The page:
Namasur hoisted the Caitiff aloft with a spear sideways through the Dremora’s ribs, out the other side, and then off the ground: The armored fiend dropped to his feet, took both ends of the Redguard’s prized spear, snapped them off, and advanced at Namasur with a smile and a section of spear pole still poking his innards. This mocking bravery ended abruptly (as Namasur’s ruined spear had sentimental value), as the Redguard began a reckless sword rampage; the Caitiff’s own massive, double-handed blade coming within a hair’s breadth of slicing off the Redguard’s head. Wild swings turned to death throes as Namasur’s scimitar found its home embedded in the Caitiff’s arm, severing it completely with a second strike. The Dremora watched almost quizzically as its own appendage thrashed on the ground like a freshly caught salmon, then attempted to wield its sword with its remaining arm. The blood loss was too great, and it fell forward, dismissed and gushing with blood.

The nightblade’s daggers were a blur before my beard, as it mixed grace and power in its strikes against my armor. Small cuts were all it managed, as I had some previous experience fighting bears with only my knuckles, and dagger combat with the Companions of Whiterun. The Dremora seemed surprised that an old man was keeping up with his furor of small blades. This turned to incredulity when I plucked both his wrists from the air around my head, and followed up with the old “Rorikstead hello,” a forehead to the face that cracked his helm and put him on arse. I had pounced on him before the blood began to flow from his broken nose. I hadn’t been bettered in wrestling for nigh on ten years, and this upstart had little chance. Pinned down, all the nightblade could manage was a sneer, and he spit through broken teeth:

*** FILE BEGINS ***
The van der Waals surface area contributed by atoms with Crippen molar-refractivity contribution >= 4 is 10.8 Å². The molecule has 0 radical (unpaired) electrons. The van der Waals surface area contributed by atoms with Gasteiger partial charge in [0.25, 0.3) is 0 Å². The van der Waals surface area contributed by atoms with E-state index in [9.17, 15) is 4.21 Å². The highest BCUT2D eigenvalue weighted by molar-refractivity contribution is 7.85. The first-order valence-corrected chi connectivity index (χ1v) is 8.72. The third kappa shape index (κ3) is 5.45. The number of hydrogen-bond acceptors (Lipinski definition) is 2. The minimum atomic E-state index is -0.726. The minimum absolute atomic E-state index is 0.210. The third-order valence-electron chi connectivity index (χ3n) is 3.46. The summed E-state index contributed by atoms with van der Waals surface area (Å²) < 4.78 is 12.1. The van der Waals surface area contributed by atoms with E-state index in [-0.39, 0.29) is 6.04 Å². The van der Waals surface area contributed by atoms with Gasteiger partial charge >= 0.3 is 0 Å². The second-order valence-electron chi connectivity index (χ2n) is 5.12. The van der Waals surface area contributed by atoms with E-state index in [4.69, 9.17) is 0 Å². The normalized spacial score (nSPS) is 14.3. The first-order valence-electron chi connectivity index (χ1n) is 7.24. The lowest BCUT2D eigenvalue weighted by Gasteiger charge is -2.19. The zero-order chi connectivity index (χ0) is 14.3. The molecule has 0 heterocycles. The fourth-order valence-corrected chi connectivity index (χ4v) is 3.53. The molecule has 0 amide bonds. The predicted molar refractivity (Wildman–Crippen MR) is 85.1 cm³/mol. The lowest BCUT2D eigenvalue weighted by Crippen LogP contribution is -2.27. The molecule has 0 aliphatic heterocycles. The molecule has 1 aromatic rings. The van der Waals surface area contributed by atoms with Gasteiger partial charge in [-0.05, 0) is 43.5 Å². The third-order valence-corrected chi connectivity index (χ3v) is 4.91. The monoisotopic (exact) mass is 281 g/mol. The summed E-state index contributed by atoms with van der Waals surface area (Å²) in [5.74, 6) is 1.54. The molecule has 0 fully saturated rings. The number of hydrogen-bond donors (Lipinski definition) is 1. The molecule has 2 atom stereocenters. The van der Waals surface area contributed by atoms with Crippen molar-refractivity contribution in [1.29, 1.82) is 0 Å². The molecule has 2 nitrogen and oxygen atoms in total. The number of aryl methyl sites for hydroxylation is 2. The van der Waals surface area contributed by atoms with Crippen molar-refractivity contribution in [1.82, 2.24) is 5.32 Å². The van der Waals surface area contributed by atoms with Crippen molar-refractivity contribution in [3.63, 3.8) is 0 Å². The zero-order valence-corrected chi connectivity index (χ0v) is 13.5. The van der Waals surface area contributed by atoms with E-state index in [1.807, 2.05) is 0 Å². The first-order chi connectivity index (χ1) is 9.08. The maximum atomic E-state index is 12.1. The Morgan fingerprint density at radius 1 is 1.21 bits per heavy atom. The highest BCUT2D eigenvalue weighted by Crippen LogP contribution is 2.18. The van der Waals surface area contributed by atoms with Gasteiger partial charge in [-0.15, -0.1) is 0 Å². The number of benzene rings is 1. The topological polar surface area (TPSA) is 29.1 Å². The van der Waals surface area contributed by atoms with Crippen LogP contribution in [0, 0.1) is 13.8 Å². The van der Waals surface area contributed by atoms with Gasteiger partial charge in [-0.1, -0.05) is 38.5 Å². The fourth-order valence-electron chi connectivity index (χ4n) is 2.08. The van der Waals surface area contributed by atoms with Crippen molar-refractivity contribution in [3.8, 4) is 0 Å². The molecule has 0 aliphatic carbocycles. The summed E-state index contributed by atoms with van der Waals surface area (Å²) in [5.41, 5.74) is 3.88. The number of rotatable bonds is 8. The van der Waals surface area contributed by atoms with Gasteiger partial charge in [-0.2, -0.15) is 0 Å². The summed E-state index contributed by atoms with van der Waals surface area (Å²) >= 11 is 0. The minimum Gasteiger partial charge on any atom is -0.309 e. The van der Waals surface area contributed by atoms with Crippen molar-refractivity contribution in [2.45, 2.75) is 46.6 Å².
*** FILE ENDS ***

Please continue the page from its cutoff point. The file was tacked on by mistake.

“We shall return with strength in our numbers, we shall writhe in your nightmares, and we…” My own dagger through his neck finished his sentence, and the nightblade at last fell silent.

DAEDRA TITAN, ZOMBIES, AND A TERRIBLE DAEDRIC INCURSION | The sun had burned all but its embers as our procession reached the ornate crenelations and crescent moons adorning the high walls of Dune. Graceful architecture of the cat men, venerating the divine nature of the moons, and harking back to the oldest memories of Tamriel, when the Khajiiti moon emperor ruled this entire province. But we weren’t here to marvel at the architecture; we were here to settle our account with trade merchant Zagun-ra and say our goodbyes to Kishra-do, before venturing further inland. A conclusion to our challenge lay in Cyrodiil, although the reports I was hearing painted a picture of unrest and strife.

We were met at the gates by a venerable Khajiit, clad in the robes of a moon bishop. Although his fur was graying around the eyes, and his chin tufts were now white, I recognized the broad shoulders and markings of my benefactor:

“Fellow walker Zagun-ra!” I embraced him. “May Jone and Jode cast their light upon your dance!”

Zagun-ra smiled. “A most fragrant welcome! May your thirst for mead never be quenched, most hairy of my acquaintances!” The Khajiit beckoned Kishra-do over: “Get off that mount, you muskarse! Gather the spoils and take them to the apothecary, or I’ll be keeping the moon sugar for myself. Quickly, yes?” Roggvir smirked as Kishra-do bowed her head, met the Argonian, and was weighed down by the copious sacks, bags, and general belongings of our hunt.

“I trust my House Cat has been behaving, yes? Good. Let us retire to the Sweet Plethora Teahouse and discuss payment. Not your rabble, though.”